5

I will like to implement a few of the boilerplate template features in one of my instance WordPress.

I am trying to figure out how to exchange the regular jquery calls below

<script type='text/javascript' src='http:/.../wp-includes/js/jquery/jquery.js?ver=1.4.4'></script>
<script type='text/javascript' src='http://.../wp-includes/js/jquery/ui.core.js?ver=1.8.9'></script>

to this:

<!-- Grab Google CDN's jQuery, with a protocol relative URL; fall back to local if necessary -->
<script src="//ajax.googleapis.com/ajax/libs/jquery/1.5.1/jquery.js"></script>
<script>window.jQuery || document.write("<script src='js/libs/jquery-1.5.1.min.js'>\x3C/script>")</script>
15

You should be loading jQuery with wp_enqueue_script('jquery') - that way, you won't end up with multiple instances if plugins try to load it too.

To use Google CDN, place this in your functions.php;

wp_deregister_script( 'jquery' );
wp_register_script(
    'jquery',
    'https://ajax.googleapis.com/ajax/libs/jquery/1.11.3/jquery.min.js', 
    null, // Dependencies - none
    null  // Version - use null to prevent WP adding version argument "?ver" in URL
);

Update: Personally, and I know this sounds like a cop-out, but I wouldn't bother checking the CDN. Google is just so damn reliable, and it's more than likely it's already in the user's browser cache anyway (so many sites use Google's CDN).

However, in my duty to answer, you have one of two options;

  1. Check server side with a remote get, and if it fails, serve the local copy (expensive and not recommended)
  2. Run a script client-side that checks for jQuery, and prints the fallback if necessary

The trouble with 2) is that you need to inject this script right after jQuery, and before any other plugins that depend on it fire their scripts. The only way I know you can do this is to 'listen' for jQuery, then output the JavaScript on the next call.

The magic? Drop this in your functions.php;

/**
 * Print fallback script right after jQuery is printed from queue.
 *
 * @param   string $src
 * @return  string
 */
function wpse_12448_fallback_jquery( $src, $handle = null ) {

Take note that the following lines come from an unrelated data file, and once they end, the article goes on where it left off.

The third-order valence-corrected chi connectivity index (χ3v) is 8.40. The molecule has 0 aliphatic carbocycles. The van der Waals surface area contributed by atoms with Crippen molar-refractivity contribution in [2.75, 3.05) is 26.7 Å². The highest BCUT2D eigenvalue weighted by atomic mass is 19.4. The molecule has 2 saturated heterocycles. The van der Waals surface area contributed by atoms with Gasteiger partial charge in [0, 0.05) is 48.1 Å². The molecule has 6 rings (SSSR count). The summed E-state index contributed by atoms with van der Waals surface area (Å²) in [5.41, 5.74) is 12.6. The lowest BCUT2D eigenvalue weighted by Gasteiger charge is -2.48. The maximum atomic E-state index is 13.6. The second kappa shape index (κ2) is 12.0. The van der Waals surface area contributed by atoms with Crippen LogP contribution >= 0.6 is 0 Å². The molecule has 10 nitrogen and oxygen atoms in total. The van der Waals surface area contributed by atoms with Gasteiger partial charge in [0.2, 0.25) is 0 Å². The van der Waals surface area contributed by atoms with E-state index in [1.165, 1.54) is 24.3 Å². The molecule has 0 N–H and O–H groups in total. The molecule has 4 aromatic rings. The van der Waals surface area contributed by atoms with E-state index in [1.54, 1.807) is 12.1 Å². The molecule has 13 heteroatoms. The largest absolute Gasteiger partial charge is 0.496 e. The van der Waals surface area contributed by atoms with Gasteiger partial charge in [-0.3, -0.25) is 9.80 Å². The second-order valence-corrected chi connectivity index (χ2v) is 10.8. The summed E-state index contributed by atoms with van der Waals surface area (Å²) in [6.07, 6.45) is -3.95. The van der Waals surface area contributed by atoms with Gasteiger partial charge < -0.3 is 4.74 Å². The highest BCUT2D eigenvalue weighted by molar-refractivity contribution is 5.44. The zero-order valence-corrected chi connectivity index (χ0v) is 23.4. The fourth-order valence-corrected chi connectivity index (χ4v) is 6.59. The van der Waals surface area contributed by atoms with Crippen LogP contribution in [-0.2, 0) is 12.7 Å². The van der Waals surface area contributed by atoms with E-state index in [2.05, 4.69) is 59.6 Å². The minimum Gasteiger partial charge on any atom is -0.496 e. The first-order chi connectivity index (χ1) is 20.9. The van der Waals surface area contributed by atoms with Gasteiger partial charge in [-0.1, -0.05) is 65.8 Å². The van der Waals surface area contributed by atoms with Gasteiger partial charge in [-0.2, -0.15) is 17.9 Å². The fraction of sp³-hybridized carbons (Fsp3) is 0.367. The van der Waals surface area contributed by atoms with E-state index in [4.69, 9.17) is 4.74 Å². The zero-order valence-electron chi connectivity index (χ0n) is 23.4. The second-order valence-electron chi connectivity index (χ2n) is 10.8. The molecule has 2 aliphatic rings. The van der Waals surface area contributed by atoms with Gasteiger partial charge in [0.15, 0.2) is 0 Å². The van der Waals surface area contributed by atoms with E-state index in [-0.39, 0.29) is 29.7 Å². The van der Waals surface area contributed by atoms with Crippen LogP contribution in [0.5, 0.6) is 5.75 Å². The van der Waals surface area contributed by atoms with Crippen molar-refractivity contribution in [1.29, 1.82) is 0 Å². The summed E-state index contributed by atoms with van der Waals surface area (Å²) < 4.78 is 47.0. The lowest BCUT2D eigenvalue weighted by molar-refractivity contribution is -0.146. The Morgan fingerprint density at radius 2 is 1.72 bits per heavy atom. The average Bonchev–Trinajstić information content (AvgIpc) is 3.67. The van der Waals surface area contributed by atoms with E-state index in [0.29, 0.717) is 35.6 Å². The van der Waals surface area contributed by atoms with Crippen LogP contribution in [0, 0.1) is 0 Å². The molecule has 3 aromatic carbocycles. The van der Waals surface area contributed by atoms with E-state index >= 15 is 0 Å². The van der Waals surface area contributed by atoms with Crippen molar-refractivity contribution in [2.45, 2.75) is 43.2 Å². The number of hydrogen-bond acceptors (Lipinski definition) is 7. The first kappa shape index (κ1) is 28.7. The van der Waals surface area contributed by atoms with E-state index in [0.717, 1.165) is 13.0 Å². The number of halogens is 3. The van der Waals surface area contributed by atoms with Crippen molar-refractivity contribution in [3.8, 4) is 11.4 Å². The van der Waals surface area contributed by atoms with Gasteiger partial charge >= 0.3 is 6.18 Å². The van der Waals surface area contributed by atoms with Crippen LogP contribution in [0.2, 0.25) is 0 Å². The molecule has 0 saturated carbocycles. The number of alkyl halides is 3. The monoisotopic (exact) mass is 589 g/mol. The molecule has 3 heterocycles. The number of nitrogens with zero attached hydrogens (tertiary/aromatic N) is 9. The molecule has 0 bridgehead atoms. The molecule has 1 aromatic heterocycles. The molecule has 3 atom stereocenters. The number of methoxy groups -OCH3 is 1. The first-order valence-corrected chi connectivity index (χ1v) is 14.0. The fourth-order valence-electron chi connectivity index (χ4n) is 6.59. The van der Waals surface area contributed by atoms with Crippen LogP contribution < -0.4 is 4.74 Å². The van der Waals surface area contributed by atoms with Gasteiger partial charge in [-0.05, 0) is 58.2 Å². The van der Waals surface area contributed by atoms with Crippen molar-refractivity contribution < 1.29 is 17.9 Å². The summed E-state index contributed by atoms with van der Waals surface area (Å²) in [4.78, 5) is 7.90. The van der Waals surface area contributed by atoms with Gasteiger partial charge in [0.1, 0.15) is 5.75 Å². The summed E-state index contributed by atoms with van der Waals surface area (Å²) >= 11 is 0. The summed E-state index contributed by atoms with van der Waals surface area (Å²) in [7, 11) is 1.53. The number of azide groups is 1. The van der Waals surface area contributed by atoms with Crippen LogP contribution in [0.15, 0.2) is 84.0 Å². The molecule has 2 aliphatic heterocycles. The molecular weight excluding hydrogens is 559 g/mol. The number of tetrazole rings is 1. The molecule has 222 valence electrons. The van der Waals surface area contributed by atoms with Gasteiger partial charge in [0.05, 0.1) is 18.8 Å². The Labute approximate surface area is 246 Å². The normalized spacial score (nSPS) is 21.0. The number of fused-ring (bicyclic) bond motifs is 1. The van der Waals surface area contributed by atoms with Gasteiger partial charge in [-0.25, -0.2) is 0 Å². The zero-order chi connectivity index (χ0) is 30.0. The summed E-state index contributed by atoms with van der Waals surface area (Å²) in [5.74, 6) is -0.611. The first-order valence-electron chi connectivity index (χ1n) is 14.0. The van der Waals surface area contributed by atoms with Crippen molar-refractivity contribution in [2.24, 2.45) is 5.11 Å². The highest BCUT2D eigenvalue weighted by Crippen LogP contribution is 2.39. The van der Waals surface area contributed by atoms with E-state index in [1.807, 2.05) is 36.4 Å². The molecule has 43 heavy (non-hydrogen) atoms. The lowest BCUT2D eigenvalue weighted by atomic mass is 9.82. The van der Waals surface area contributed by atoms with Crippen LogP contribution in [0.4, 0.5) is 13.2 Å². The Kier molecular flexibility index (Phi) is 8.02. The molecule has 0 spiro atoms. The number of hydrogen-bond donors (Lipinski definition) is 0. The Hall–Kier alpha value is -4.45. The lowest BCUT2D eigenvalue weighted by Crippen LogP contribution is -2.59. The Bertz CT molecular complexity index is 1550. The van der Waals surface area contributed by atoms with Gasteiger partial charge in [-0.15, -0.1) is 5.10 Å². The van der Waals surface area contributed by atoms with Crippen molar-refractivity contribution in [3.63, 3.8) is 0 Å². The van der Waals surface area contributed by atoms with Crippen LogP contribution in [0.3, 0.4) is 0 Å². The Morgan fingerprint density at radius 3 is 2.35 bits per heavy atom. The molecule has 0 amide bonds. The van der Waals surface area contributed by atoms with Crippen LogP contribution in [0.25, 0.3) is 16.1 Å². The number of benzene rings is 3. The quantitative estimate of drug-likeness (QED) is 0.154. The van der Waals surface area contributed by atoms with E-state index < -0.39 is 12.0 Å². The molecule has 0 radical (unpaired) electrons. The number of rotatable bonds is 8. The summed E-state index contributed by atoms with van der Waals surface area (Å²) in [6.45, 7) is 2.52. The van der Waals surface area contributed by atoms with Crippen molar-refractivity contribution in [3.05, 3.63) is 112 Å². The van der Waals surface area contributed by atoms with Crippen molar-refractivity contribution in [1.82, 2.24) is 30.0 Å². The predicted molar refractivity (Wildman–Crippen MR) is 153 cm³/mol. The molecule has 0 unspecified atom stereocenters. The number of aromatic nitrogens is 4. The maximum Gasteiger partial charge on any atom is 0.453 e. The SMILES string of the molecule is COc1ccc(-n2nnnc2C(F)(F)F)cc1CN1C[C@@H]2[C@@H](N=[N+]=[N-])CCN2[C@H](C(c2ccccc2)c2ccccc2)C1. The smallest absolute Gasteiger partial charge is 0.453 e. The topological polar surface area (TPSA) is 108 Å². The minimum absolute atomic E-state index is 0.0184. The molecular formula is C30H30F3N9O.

static $run_next = false;

    if ( $run_next ) {
        // Defaults to WP bundled jQuery, but you should use your own that
        // matches the version loaded via CDN.
        $local = includes_url( 'js/jquery/jquery.js' );

        echo <<<JS
<script>window.jQuery || document.write( '<script src="$local"></script>' );</script>

JS;
        $run_next = false;
    }

    if ( $handle === 'jquery' )
        $run_next = true;

    return $src;
}

add_action( 'wp_head', 'wpse_12448_fallback_jquery', 2 );
if ( ! is_admin() )
    add_filter( 'script_loader_src', 'wpse_12448_fallback_jquery', 10, 2 );

For those in the know, this is also hooked to wp_head right after wp_print_scripts would have fired, in case there were no more scripts to print after jquery (the function does it's work on the next call, rather than the instance it is called with jQuery).

  • just noticed this nice little hack has been folded into the wordpress Roots theme - sweet github.com/retlehs/roots/blob/master/lib/scripts.php – orionrush Feb 8 '13 at 16:50
  • This answer is REALLY bad. It hardcodes the version of jQuery, so it is never going to update when WordPress updates. For example, current version is 1.12.4, this hardcodes 1.11.3. Also, by removing jQuery from WordPress' dependency management other plugins can't control it. – JPollock Feb 22 '17 at 2:11